- Strategic Education Inc., the parent company of the for-profit Strayer and Capella universities, is planning on providing educational services to other higher education institutions, its executives announced on a call with analysts Wednesday.
- The company expects more colleges will seek to offer their online courses at scale in the wake of the coronavirus pandemic. It plans to provide only technology and instructional support — not marketing, admissions or enrollment help.
- With this move, Strategic Education will join other for-profit college operators that are providing educational services to colleges.
The decision stems from Strategic Education's recently announced plans to help historically black colleges and universities provide online instruction.
The company has partnered with UNCF, which advocates on behalf of dozens of HBCUs, to let students attending schools that request support to take traditional credit hour classes at either Capella or Strayer, as well as on its online learning platform, Sophia, a spokesperson told Education Dive. It's also offering professional development training for faculty to transition to online learning.
As the pandemic forced colleges nationwide to shut down their campuses and transition to virtual instruction, it prompted the company to consider expanding its efforts, Strategic Education CEO Karl McDonnell said during a call with analysts.
"It's pretty clear that both the popularity and the legitimacy of online instruction — something we've always known and believed in — will be more broadly accepted across the country," McDonnell said. "Having already been focused on it with HBCUs, it was not that much of an additional stretch to think through how we might be able to help other institutions similarly."
Strategic Education is speaking with "dozens of institutions" about their challenges to inform its future offerings, a spokesperson told Education Dive.
Although the company can't support multiple universities currently, McDonnell said he expects it could begin working with other institutions once the U.S. government allows businesses to operate more normally.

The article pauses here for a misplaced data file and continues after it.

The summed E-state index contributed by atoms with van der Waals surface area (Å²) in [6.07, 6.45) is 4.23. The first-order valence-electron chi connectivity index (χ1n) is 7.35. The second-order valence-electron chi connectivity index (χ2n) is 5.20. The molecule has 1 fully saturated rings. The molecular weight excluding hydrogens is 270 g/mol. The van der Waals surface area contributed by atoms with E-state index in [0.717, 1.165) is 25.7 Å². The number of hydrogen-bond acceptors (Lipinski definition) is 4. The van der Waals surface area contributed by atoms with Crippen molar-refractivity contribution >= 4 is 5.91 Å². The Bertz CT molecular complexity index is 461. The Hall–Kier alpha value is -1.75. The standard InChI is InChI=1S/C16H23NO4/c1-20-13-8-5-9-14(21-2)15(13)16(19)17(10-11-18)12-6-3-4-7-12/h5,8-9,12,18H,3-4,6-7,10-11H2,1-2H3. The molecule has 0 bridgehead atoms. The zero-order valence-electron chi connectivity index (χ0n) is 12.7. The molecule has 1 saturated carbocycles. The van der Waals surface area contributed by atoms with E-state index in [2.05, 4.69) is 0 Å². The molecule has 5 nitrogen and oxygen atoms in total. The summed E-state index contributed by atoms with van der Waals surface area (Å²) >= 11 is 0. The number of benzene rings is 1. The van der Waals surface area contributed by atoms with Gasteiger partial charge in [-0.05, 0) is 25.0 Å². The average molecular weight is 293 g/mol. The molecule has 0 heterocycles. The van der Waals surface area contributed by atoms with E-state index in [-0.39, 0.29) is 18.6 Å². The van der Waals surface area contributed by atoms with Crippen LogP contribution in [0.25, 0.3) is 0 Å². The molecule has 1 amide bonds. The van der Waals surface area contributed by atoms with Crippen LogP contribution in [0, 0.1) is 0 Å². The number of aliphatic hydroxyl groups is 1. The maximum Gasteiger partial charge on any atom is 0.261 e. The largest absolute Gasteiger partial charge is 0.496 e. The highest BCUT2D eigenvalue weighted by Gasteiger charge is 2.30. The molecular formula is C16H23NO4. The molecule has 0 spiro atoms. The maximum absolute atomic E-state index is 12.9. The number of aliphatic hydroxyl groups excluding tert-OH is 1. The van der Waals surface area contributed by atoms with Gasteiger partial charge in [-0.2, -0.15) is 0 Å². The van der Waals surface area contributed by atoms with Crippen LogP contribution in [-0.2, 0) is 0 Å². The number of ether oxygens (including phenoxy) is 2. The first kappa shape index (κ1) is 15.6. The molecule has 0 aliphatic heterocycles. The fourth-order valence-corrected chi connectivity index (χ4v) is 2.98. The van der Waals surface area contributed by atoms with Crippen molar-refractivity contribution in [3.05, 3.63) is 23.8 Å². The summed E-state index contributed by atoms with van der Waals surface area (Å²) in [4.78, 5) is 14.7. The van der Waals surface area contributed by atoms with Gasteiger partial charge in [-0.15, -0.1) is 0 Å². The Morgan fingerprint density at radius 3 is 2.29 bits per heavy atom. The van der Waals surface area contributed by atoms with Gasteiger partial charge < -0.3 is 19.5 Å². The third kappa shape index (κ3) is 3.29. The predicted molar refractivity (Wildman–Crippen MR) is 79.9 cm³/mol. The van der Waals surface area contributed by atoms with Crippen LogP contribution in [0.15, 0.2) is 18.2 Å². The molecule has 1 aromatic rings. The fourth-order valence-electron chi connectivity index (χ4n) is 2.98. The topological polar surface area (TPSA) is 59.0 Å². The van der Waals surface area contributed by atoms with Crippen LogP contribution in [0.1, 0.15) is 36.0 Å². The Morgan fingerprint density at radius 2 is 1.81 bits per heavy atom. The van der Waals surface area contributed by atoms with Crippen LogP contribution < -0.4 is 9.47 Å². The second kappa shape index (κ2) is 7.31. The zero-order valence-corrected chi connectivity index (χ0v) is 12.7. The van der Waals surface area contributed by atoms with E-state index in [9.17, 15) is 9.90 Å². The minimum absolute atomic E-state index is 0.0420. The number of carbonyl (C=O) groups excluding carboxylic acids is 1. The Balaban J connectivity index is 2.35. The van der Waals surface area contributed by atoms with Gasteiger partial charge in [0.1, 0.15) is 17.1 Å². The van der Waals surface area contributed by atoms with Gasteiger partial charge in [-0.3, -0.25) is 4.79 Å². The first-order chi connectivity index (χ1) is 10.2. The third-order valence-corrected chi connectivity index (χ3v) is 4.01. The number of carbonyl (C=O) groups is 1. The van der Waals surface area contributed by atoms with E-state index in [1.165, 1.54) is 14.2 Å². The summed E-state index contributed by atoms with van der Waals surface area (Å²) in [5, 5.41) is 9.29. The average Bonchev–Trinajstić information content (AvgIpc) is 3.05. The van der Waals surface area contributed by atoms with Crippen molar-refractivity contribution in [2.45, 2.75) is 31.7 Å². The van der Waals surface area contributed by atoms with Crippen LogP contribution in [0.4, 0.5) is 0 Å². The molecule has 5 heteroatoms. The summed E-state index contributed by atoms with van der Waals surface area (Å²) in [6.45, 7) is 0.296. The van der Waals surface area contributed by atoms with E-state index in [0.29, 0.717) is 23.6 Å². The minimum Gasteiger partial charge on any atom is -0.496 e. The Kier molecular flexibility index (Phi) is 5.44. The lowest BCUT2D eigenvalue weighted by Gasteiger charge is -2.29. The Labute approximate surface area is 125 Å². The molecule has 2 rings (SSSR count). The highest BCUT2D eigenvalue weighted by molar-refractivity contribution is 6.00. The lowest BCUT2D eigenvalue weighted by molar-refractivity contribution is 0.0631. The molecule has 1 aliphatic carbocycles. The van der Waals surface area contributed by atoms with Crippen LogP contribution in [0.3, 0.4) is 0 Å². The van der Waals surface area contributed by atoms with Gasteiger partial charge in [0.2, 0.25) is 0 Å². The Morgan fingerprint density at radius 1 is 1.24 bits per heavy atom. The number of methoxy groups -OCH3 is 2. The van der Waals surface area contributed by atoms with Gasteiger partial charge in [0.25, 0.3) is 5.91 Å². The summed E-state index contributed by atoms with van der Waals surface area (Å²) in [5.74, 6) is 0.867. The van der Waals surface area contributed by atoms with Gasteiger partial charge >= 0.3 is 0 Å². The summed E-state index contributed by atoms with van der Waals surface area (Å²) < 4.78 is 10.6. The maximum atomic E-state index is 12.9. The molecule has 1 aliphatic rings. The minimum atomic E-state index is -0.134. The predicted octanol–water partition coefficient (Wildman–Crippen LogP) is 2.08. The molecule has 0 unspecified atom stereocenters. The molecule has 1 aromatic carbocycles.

Creating revenue streams that don't rely on Title IV funding could help the company, said Trace Urdan, managing director at investment bank and consulting firm Tyton Partners, in an interview with Education Dive.
As the pandemic spurs widespread job losses, students may have to rely more on federal aid to cover the cost of tuition. That could be concerning to some for-profit schools, which are barred from receiving more than 90% of their revenue from Title IV funding, Urdan added.
In 2018, Strayer and Capella received about 79% and 73.5%, respectively, of their revenue from Title IV funds.
However, it's unclear whether colleges will be interested in contracting with a for-profit college operator.
"There is still going to be some antipathy towards dealing with them, buying from them, implicitly endorsing anything having to do with how they deliver (their) educational product," Urdan said.
Strategic Education likely won't become a "major player" in providing educational services, said Jeff Silber, managing director at BMO Capital Markets, in an interview with Education Dive. "It's a very competitive market," he said. "They're not the only one trying to provide services to other (colleges)."
The market for education services providers is expected to reach $7.8 billion by 2025. It spans online program managers (OPMs) that help colleges with nearly every aspect of running an online program — including recruiting, marketing and technology support — to companies that specialize in certain areas, such as instructional design.
A handful of for-profit college operators have been moving into this market.
Zovio, which owns the for-profit Ashford University, hopes to spin off the school as a standalone nonprofit public benefit corporation by June 1. It then plans to become an educational technology and business services provider for the university in exchange for 19.5% of its tuition and fees revenue.
Grand Canyon Education continued to provide educational support services to Grand Canyon University after the two split in 2018. It receives roughly 60% of the university's revenue from tuition, fees and other income sources. It since acquired healthcare education company Orbis and says it is looking to add more university partners.
Although Grand Canyon asked the U.S. Department of Education to reclassify the university as a nonprofit, it declined to do so. The department contended that the primary purpose of the agreement between the two entities was to "drive shareholder value" for GCE, with the university as its "captive client."